The Institute for Reporters’ Freedom and Safety condemns the Nasimi District Court decision adopted today to recognize Sergey Strekalin as the person who stabbed “Azadlig” Newspaper correspondent Agil Khalil on 13 March 2008, and to punish Strekalin

Today, Judge Shahin Abdullayev found Streklin guilty of both intentional infliction of minor bodily harm (from the 13 March incident) and possession of a narcotic (from a separate and unrelated incident), but sentenced him to only 1 year and six months of imprisonment. The maximum prison sentence that could have been imposed is five years.

IRFS believes that the adoption of such a verdict is really an attempt to conceal and protect the people who are really behind the stabbing of Khalil, and a continuation of the long-standing government black PR campaign against Khalil. 

Neither the trial, nor the investigation, into this case was conducted in a professional or fair manner. Throughout the investigation and the trial, Khalil repeatedly said he did not know Sergey Streklin and Steklin did not stab him. In addition, a list of telephone calls and printouts of text messages supposedly sent from A. Khalil’s telephone to Sergey Strekalin was sent to the investigation by the National Security Ministry’s Anti-Terror Center and lacks a stamp from the “Azercell” Company or any other authenticating markings that would prove that the information originated within the company not the National Security Ministry ifself. Khalil was also interrogated for 19 hours in connection with the 13 March 2008 stabbing and the investigators used force against him. All of the motions put forth by Khalil’s lawyer during the trial were rejected.

Another interesting aspect of this entire calamity is that on 4 April 2008, prior to 7 April, when Stekalin was first presented to society in a widely broadcast video (prepared by the Republic of Azerbaijan’s Prosecutor’s Office and broadcast local TV channels) as Khalil’s former boyfriend, “Azadlig” Newspaper Director Azer Ahmedov conducted an emergency conference and forewarned the press that such video footage would soon be shown. Ahmedov correctly noted that a person named Sergey is involved, and said that Khalil had been blackmailed by the investigation. According to Ahmedov, investigator told Khalil, “Either publicly claim that one of your colleagues from ‘Azadlig’ Newspaper stabbed you, or we will broadcast video-footage that will depict you as a homosexual (this is mostly frown upon in Azerbaijan).”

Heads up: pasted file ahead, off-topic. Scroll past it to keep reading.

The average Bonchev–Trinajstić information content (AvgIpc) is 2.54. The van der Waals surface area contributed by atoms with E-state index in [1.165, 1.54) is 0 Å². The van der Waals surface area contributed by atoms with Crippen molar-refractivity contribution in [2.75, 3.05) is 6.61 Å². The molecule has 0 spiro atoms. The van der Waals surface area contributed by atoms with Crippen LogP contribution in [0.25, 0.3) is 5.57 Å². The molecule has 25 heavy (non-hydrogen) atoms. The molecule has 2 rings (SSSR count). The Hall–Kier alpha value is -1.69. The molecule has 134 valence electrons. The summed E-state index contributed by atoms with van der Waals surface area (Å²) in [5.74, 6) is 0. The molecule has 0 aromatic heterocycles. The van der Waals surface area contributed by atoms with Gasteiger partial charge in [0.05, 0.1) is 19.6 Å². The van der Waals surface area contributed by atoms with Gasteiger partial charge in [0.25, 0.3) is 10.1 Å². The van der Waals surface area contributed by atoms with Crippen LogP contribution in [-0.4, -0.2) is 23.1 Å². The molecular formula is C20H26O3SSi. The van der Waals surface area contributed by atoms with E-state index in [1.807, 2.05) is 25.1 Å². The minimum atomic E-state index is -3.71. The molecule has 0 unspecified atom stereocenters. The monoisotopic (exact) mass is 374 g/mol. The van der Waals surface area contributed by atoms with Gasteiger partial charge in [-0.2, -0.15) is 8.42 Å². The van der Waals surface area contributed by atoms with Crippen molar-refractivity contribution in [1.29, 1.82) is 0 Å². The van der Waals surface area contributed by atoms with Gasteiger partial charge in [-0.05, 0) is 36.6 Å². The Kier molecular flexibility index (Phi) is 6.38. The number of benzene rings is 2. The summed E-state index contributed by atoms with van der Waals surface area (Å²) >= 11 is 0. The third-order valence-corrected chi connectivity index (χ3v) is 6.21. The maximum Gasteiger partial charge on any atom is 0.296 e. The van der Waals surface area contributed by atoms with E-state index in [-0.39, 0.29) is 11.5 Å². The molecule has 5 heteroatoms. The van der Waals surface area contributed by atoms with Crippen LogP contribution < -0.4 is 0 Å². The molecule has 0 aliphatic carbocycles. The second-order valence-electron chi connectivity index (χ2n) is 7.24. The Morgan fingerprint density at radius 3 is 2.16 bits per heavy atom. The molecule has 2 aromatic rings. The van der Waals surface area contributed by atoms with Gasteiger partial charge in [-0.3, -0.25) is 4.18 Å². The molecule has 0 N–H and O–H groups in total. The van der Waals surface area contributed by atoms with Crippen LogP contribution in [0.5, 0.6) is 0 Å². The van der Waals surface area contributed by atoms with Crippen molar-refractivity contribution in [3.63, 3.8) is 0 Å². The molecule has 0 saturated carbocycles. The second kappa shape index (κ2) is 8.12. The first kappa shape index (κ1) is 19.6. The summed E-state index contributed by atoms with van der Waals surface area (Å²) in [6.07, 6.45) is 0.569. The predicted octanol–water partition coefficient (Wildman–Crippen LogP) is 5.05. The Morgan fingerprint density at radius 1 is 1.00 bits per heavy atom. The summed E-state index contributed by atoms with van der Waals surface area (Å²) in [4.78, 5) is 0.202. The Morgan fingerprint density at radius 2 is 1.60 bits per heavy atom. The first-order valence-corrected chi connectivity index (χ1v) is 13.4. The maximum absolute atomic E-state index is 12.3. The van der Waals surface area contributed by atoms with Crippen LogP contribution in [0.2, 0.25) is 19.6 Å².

IRFS recalls that on 9 April 2008, during a press a conference in Azerbaijan, OSCE Special Representative on Media Freedom Miklos Haraszti declared that he had personally met with Khalil’s mother Khurman Khalilova. Khalilova told Haraszti that Investigation Department Chief Investigator Ali Guliyev came to their region, Kurdamir, and put certain demands on her and her family, saying if they did not obey these demands, disgraceful video footage about their son would be broadcast on national TV. Khalilova also reported that bribes were offered to the family by the investigation.

Today’s verdict is a perfect example of yet another case in Azerbaijan in which the people truly responsible for harming a journalist have gotten off with complete impunity. To date not a single person has been held responsible for an attack on a journalist. In a related case, there is photo and video showing that National Security Ministry Officers Dagbeyi Allahverdiyev and Akif Chovdarov beat Khalil on 22 February 2008, but these people are not even being prosecuted.  

IRFS believes that today’s verdict violates Articles 8 (violation of private and family life) and 6 (right to fair trial) of the European Convention on Human Rights.

In light of what is written above, the Institute for Reporters’ Freedom and Safety calls on the government of Azerbaijan to overturn the verdict adopted today, to take disciplinary measures against Judge Abdullayev, and to reinvestigate the stabbing of Agil Khalil.  In addition, IRFS calls on the international community to compel Azerbaijan’s government to prevent instances of injustice against journalists and, if necessary, to institute sanctions against the government.

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